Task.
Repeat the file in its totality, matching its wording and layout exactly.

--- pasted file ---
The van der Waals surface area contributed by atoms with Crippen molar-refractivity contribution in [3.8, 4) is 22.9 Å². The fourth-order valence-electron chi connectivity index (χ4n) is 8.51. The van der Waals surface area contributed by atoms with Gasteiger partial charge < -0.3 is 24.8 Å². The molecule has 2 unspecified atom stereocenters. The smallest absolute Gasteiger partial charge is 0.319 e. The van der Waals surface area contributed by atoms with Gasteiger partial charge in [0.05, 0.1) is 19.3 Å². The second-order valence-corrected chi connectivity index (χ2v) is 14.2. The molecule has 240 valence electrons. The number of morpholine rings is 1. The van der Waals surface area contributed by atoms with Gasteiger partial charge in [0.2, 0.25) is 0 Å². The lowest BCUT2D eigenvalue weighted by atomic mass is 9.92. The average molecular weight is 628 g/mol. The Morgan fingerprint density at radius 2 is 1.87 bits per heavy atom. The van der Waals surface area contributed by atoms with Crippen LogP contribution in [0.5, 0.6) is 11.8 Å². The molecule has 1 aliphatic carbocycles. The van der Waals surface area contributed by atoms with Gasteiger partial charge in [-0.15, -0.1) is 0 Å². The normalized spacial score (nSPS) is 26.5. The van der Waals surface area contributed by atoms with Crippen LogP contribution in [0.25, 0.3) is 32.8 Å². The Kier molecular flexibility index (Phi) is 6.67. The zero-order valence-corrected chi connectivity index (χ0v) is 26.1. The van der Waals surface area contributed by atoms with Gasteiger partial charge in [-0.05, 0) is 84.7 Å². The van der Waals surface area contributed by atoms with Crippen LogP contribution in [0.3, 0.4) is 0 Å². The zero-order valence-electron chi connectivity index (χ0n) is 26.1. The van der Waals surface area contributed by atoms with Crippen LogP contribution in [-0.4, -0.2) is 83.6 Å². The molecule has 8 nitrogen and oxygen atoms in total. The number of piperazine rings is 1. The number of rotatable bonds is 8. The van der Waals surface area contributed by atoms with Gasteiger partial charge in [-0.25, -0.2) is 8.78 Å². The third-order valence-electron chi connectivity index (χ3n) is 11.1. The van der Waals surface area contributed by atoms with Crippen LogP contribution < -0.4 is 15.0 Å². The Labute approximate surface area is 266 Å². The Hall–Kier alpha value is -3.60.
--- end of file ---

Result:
The van der Waals surface area contributed by atoms with Crippen molar-refractivity contribution in [3.8, 4) is 22.9 Å². The fourth-order valence-electron chi connectivity index (χ4n) is 8.51. The van der Waals surface area contributed by atoms with Gasteiger partial charge < -0.3 is 24.8 Å². The molecule has 2 unspecified atom stereocenters. The smallest absolute Gasteiger partial charge is 0.319 e. The van der Waals surface area contributed by atoms with Gasteiger partial charge in [0.05, 0.1) is 19.3 Å². The second-order valence-corrected chi connectivity index (χ2v) is 14.2. The molecule has 240 valence electrons. The number of morpholine rings is 1. The van der Waals surface area contributed by atoms with Gasteiger partial charge in [0.2, 0.25) is 0 Å². The lowest BCUT2D eigenvalue weighted by atomic mass is 9.92. The average molecular weight is 628 g/mol. The Morgan fingerprint density at radius 2 is 1.87 bits per heavy atom. The van der Waals surface area contributed by atoms with Crippen LogP contribution in [0.5, 0.6) is 11.8 Å². The molecule has 1 aliphatic carbocycles. The van der Waals surface area contributed by atoms with Gasteiger partial charge in [-0.15, -0.1) is 0 Å². The normalized spacial score (nSPS) is 26.5. The van der Waals surface area contributed by atoms with Crippen LogP contribution in [0.25, 0.3) is 32.8 Å². The Kier molecular flexibility index (Phi) is 6.67. The zero-order valence-corrected chi connectivity index (χ0v) is 26.1. The van der Waals surface area contributed by atoms with Gasteiger partial charge in [-0.05, 0) is 84.7 Å². The van der Waals surface area contributed by atoms with Crippen LogP contribution in [0.3, 0.4) is 0 Å². The zero-order valence-electron chi connectivity index (χ0n) is 26.1. The van der Waals surface area contributed by atoms with Crippen LogP contribution in [-0.4, -0.2) is 83.6 Å². The molecule has 8 nitrogen and oxygen atoms in total. The number of piperazine rings is 1. The number of rotatable bonds is 8. The van der Waals surface area contributed by atoms with Gasteiger partial charge in [-0.25, -0.2) is 8.78 Å². The third-order valence-electron chi connectivity index (χ3n) is 11.1. The van der Waals surface area contributed by atoms with Crippen LogP contribution < -0.4 is 15.0 Å². The Labute approximate surface area is 266 Å². The Hall–Kier alpha value is -3.60.